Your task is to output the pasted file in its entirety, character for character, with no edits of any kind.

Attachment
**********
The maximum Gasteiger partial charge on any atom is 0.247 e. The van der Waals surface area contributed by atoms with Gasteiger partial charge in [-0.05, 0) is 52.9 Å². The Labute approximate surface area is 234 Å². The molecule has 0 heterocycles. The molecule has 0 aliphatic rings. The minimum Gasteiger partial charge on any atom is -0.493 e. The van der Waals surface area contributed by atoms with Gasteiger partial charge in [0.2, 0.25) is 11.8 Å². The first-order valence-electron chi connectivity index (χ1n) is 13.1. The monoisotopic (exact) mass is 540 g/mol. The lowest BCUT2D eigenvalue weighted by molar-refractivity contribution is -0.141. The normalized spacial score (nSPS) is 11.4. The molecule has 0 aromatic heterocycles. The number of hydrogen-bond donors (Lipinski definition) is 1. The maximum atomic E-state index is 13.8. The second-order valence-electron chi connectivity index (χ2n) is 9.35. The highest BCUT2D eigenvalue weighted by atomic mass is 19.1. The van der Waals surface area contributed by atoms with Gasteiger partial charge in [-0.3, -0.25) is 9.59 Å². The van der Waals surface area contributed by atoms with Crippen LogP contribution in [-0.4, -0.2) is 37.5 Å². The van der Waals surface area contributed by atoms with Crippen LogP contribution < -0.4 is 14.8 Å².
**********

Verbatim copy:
The maximum Gasteiger partial charge on any atom is 0.247 e. The van der Waals surface area contributed by atoms with Gasteiger partial charge in [-0.05, 0) is 52.9 Å². The Labute approximate surface area is 234 Å². The molecule has 0 heterocycles. The molecule has 0 aliphatic rings. The minimum Gasteiger partial charge on any atom is -0.493 e. The van der Waals surface area contributed by atoms with Gasteiger partial charge in [0.2, 0.25) is 11.8 Å². The first-order valence-electron chi connectivity index (χ1n) is 13.1. The monoisotopic (exact) mass is 540 g/mol. The lowest BCUT2D eigenvalue weighted by molar-refractivity contribution is -0.141. The normalized spacial score (nSPS) is 11.4. The molecule has 0 aromatic heterocycles. The number of hydrogen-bond donors (Lipinski definition) is 1. The maximum atomic E-state index is 13.8. The second-order valence-electron chi connectivity index (χ2n) is 9.35. The highest BCUT2D eigenvalue weighted by atomic mass is 19.1. The van der Waals surface area contributed by atoms with Gasteiger partial charge in [-0.3, -0.25) is 9.59 Å². The van der Waals surface area contributed by atoms with Crippen LogP contribution in [-0.4, -0.2) is 37.5 Å². The van der Waals surface area contributed by atoms with Crippen LogP contribution < -0.4 is 14.8 Å².